Get to the Next Level Using This Evaluation Process

Evaluating your student ministry can be hard for most youth pastors or workers because it causes you to take an honest look at yourself and the ministry that you’re running.  Evaluations can be very intimidating; they are not necessarily a pleasant experience, but a necessary one if you hope to improve. Try this process…  

How It’s Done.

Proverbs 14:15 says “A simple man believes anything, but a prudent man gives thought to his steps.”

We need to evaluate what we are doing to see what we are doing right and point out what we need to change.  Honest evaluation does and should cause us to do a number of things:

1) Reaffirm our Purpose

We need to have a clear target or goal of where we want our youth ministry to be. This must be the beginning point for the evaluation of our youth ministries.

2) Take an Evaluation of the Ministry.

When looking at our ministry and specific programs we need to ask three questions: What are we doing right? (Our strengths) What are we doing wrong? (Our weaknesses) What can we do better? (Improvements)  There are also three important ‘rulers” that can be used when evaluating our ministries and specific aspects to it.

  1. Finances – This is probably the least reliable measure of ministry effectiveness, but knowing what you are able to work with can help. You need to look at each element of your ministry and see what the costs of it are.  This allows you to see the cost of a specific events or program.
  2. Attendance – While numbers should never be the #1 factor in evaluating a youth ministry, in youth ministry students vote with their feet. If they do not like a program they will not come to it.  However, this is only a slightly higher indicator than finances.  When you evaluate a youth ministry based on attendance you are generally measuring wants not needs.  In some churches the practice and priority may be to build programs and not necessarily disciples.  If you evaluate a program strictly on the basis of numbers, you may have a youth ministry that has a lot of people but not many disciples.
  3. Goal Achievement – What are your goals? It is important to establish goals that you have for the ministry and throughout the year sit down as a leadership team and go over the goals to see if you are meeting them.  We need to ask these questions:  What are we accomplishing in our youth ministry? Are we moving in the direction of our purpose?


It is also important to remember that the students in your youth ministry have different commitments to Christ.  Ask yourself: Which of the programs/events/activities minister to the students at their levels of commitment? Which students are at different levels of commitment?

There are different ways to evaluate a youth program.  There are lots of resources that are available to help in this area. There is one simple way to evaluate when trying to achieve the goals you have set out: define your goals, and then set specific objectives to help meet the goals.  These goals should follow the S.M.A.R.T. principle.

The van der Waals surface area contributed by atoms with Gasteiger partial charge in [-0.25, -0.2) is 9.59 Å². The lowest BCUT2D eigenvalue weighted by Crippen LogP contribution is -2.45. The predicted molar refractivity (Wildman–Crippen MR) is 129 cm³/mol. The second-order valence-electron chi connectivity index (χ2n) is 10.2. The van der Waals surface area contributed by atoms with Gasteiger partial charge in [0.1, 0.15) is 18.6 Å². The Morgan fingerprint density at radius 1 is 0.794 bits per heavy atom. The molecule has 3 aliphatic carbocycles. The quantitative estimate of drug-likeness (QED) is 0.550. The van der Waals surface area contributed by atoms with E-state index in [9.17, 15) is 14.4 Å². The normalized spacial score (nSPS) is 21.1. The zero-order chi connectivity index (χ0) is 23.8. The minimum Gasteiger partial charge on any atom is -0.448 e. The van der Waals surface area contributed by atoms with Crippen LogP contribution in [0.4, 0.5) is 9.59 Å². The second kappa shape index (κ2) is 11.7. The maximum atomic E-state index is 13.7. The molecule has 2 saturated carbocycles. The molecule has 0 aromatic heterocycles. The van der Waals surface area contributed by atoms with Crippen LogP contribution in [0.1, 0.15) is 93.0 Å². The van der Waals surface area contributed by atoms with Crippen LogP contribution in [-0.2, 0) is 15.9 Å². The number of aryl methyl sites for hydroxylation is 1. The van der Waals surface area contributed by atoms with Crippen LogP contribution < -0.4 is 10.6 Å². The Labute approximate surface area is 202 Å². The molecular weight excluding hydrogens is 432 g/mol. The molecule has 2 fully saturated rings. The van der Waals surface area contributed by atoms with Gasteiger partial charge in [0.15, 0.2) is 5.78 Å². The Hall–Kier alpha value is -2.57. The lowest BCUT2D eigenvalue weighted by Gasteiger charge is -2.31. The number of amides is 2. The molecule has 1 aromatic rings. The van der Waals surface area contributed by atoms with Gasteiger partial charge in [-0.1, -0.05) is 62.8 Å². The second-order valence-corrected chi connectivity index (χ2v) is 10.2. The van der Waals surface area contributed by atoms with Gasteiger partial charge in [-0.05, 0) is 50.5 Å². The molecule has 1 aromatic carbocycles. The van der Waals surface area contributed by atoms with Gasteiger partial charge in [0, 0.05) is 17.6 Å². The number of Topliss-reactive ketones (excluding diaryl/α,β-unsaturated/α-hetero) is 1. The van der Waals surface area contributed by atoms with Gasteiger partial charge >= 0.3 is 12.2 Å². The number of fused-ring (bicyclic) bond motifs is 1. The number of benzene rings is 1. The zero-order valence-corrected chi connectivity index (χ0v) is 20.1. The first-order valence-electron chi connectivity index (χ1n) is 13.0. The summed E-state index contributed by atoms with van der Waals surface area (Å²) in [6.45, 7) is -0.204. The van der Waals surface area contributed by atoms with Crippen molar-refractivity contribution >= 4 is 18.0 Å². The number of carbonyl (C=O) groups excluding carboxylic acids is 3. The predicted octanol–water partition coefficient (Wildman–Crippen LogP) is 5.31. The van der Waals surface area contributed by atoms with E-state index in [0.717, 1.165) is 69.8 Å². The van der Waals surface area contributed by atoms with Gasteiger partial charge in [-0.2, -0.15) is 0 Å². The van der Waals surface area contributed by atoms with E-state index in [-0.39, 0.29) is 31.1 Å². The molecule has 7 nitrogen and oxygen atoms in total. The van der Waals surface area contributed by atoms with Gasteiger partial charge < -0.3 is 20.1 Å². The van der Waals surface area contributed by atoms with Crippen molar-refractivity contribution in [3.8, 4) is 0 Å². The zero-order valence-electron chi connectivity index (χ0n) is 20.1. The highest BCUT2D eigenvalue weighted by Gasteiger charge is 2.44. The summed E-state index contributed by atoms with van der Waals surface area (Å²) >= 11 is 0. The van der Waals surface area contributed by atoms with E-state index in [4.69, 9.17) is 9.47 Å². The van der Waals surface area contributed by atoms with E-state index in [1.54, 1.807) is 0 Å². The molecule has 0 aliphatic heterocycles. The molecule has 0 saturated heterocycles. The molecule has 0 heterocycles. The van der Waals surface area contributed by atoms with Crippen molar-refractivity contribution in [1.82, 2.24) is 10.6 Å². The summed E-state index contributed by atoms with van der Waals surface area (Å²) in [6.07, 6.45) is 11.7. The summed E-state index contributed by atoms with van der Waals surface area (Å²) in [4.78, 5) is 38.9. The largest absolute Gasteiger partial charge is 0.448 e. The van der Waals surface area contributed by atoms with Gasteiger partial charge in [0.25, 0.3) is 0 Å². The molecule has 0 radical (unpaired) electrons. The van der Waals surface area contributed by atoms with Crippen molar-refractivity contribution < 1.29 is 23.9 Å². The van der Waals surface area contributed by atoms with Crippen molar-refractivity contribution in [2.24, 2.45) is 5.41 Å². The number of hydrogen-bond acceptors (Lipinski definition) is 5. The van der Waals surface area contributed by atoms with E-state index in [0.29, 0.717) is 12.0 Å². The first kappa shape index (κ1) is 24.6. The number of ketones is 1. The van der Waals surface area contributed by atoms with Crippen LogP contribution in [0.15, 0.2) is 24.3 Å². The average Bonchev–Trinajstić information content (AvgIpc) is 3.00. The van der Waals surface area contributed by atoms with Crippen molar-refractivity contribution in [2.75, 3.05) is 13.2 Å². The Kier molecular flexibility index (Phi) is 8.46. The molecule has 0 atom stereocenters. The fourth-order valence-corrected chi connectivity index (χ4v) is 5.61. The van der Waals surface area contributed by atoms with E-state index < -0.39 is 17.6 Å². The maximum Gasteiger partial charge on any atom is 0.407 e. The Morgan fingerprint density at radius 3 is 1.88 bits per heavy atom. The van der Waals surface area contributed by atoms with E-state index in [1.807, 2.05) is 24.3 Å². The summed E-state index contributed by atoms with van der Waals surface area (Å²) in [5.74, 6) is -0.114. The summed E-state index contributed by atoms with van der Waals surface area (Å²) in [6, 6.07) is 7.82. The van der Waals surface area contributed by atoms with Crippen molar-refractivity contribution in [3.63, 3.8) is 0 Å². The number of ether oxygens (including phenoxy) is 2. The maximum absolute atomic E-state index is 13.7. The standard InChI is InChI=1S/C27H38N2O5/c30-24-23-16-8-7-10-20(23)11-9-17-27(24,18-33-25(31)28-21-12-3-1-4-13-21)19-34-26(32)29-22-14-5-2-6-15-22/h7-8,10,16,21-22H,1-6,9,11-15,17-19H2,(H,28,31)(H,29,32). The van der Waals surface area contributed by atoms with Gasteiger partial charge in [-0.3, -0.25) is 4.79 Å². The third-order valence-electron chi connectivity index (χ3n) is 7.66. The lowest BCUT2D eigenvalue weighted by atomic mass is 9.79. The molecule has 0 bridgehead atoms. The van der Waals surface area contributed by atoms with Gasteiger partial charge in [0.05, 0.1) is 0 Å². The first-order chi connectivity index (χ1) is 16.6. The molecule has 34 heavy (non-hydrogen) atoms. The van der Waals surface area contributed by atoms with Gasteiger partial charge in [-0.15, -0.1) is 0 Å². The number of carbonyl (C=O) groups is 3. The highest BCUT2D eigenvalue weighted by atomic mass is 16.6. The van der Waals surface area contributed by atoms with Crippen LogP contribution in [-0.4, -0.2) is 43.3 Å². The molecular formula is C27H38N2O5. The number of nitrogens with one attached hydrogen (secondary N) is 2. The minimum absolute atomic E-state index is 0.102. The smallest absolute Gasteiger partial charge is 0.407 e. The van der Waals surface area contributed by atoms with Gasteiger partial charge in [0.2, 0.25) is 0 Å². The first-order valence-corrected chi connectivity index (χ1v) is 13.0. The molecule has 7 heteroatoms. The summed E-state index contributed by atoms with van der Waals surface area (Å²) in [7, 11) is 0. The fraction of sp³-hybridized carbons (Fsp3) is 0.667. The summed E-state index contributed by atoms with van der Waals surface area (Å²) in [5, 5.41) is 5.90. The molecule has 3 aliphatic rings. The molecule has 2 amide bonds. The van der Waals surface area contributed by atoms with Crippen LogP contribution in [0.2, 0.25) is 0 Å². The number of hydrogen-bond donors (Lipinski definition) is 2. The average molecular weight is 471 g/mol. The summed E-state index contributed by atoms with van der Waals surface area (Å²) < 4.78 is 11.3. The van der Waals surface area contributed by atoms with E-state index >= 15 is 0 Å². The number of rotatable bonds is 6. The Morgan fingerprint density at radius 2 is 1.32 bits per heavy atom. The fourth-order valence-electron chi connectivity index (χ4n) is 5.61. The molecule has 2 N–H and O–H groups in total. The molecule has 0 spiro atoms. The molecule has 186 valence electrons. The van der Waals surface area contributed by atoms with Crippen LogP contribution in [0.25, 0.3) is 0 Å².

Specific: Goals should be distinct and specific, if they aren’t it may be hard to focus your efforts or feel truly motivated to achieve them. Ask yourself: What exactly do I want to achieve? The more specific your description of your goal, the bigger the chance you’ll be able to accomplish them.

Measurable: Define certain criteria for measuring progress toward the achievement of each goal that you set so that they can be measured and you are able to keep track of your progress. Determine well-defined standards for measuring progress toward the completion of each goal you set. When you measure your progress, you stay on track, reach your target dates, and experience the pleasure of achieving your goals.

Attainable: Goals must achievable. The best goals require you to stretch a bit to achieve them but they are not impossible to achieve. When you identify the goals that are most important to you, you begin to figure out ways you can make them come true. You begin to develop the attitudes, abilities, and talents to reach them. You can begin to see opportunities that you may have formerly overlooked that will bring yourself closer to achieving your goals.

Dateable: Goals must have a clearly defined time frame including a starting date and a target date. If you don’t have a time limit then there is no urgency to start taking action towards achieving your goals.   A goal should be grounded within a time frame. With no time frame tied to it there’s no sense of urgency, when you secure it within a timeframe you’ve set yourself in motion to begin working on the goal.

Timely: Every goal needs a target date, so that you have a deadline to focus on and something for you and your team to work toward. Make sure to keep the timeline realistic and flexible.

The Bottom Line

Evaluation is not always (or seldom) easy. It can lead to frustration, especially when the answers are not always clear! But it is a valuable exercise. As we move forward in our ministries we need to ask the tough questions and hunt for the right answers that will lead to success and effectiveness.

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Matt is the Director of the Youth Ministry Institute at Vanguard College. He has over 20 years of student ministry experience all over the country. He has 3 kids. His 2 girls are in their teen years so he has lots of opportunity to put his student ministry years to good use at home everyday. He's completing a Masters in Adolescent and Family Counseling.